Cruze works to beat the heavy competition

By Kalea Hall


The Lordstown-built Chevrolet Cruze is showing off this week at the Cleveland Auto Show surrounded by competition inside and outside of its own segment.

Its compact competitors, the Honda Civic and Toyota Corolla, have been top nameplates in the segment for decades.

Then came the Cruze in 2010.

By June 2011, the Cruze became the first American-made vehicle to lead the compact-car segment in five years.

In 2014, the Cruze had its best year with 273,060 sales. Then in 2015, sedans started to see the impact of a migration away from compact cars to compact sport utility and larger vehicles. Sales fell 17 percent.

Last year, the next-generation Cruze hit the market, but the newly designed model didn’t help the Cruze surpass its previous year’s sales. In 2016, 188,876 Cruzes were sold, a 16.6 percent drop from 2015.

Meanwhile, the Honda Civic saw a 9.4 percent year-over-year increase in its 2016 sales of 366,927. The Toyota Corolla saw a slight decrease of 0.8 percent in 2016 sales from 2015 to 360,483. The Ford Focus, another compact-car competitor of the Cruze, saw a 16.6 percent year-over-year decrease in 2016 sales to 168,789.

The Cruze’s segment “is one of the most popular, and there’s a lot of good choices in there,” said Jack Nerad, Kelley Blue Book’s executive editorial director and executive market analyst.

Overall in 2016, compact cars saw a 6.1 percent year-over-year decrease in sales while the compact sport-utility vehicle segment saw a 3.3 percent increase in sales.

“We see a lot of people going from mid-size cars to compact SUVs,” Nerad said. “I think it is because pricing is more similar. A subcompact SUV has more space than a sedan. Compact cars were the strongest segment out there, but we have seen a continual migration to crossovers.”

The migration led to a production cutback at the GM Lordstown plant. In January, the plant lost its third shift affecting more than 600 workers on the assembly side and about 235 on the fabrication side.

At the auto show, the kinetic blue metallic 2017 Cruze shines with pride. It goes from a metal frame to a complete car at the sprawling 6 million square-foot Lordstown plant where about 3,000 work. Its seats are made at the Intier Seating Systems close to the plant. Its bumpers are made at Jamestown Industries in Austintown. This Cruze was built in January. It has that new car scent, a shiny finish and a sticker of pride on the inside of the driver’s side door noting its birthplace.

Robert Morales, president of United Auto Workers Local 1714, who represents fabrication plant workers in Lordstown, said auto shows enable a car company to show its improvements. From the compact car standpoint, analysts and customers alike notice the improvement at Chevrolet.

“It’s our opportunity to get better as an organization and understand that we are not the only game in town,” Morales said. “It opened our eyes that we need to devote 100 percent to producing a car that our customers want to purchase.”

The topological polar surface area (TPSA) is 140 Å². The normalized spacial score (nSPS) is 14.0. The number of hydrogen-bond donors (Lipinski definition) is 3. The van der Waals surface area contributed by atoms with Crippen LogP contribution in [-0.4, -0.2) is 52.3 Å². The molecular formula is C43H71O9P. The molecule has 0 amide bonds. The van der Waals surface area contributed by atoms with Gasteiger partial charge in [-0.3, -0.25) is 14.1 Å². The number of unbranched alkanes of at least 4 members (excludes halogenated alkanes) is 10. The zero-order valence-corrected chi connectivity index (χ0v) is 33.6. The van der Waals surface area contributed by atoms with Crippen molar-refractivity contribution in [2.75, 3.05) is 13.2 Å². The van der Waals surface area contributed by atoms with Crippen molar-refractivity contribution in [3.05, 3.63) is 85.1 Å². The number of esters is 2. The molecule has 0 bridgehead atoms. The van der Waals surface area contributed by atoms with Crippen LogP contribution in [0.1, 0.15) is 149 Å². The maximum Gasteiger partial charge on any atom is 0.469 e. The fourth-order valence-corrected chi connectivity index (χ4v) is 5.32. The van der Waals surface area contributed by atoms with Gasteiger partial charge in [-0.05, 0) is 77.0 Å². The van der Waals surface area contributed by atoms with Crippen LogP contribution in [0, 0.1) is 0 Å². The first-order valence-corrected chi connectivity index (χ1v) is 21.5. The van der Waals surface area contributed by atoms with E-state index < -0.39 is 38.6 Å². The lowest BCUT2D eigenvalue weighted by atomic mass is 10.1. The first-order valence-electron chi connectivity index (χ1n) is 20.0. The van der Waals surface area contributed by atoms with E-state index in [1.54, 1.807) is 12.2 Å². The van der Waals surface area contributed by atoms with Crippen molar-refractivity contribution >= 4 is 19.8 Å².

With such stiff competition, the Cruze aims to compete with its sleek style, connectivity and safety features.

“In its segment, it’s highly popular,” said Glenn Johnson, president of UAW Local 1112, at the Cleveland Auto Show on Friday. “We hold our own with anyone. [The Cruze] exemplifies the pride of our Valley.”

Chevrolet announced and unveiled the next-generation Cruze in the summer of 2015.

Here’s what it has: a 153-horsepower, 1.4-liter turbo engine that gets 40 mpg on the highway, 10 airbags, OnStar and safety features such as lane-keep assist, forward-collision alerts and rear collision alert. The Cruze’s infotainment system is compatible with Apple CarPlay and Android Auto. Chevrolet also added the availability of 4G-LTE Wi-Fi. The Cruze comes in multiple trim levels, a diesel version and a hatchback version, which isn’t built in Lords- town. The Chevy Cruze sedan starts at $16,975.

“They executed a good small car,” said Jessica Caldwell, senior analyst for Edmunds. “That was something they hadn’t done in the past. It’s a good small car. There’s no room in the market for a subpar compact car or midsize sedan.”

Both Nerad and Caldwell noted what the Civic has – that the Cruze lacks – is the long-lasting reputation because it’s now on its 10th generation. The Civic came out in the 1970s.

“It has a bullet-proof reputation for reliability,” Nerad said.

The 2017 Civic has a Civic Sedan that comes standard with a 158-horsepower, 2.0-liter normally-aspirated engine and also gets 40 mpg on the highway. It also has a rear camera and lane-assist system. Technology wise, the Civic has access to Apple CarPlay and Android Auto. The Civic Sedan starts at a base price of $18,740.

Crossovers, such as the Honda HR-V, have fuel efficiency similar to that of a sedan, and they are bigger, which is why analysts say consumers are drawn to them. The HR-V, for example, gets 33 mpg on the highway and starts at $19,465.

“I think that compact cars are going to continue especially in the fleet market,” Caldwell said. “It’s still a significant portion of the market.”

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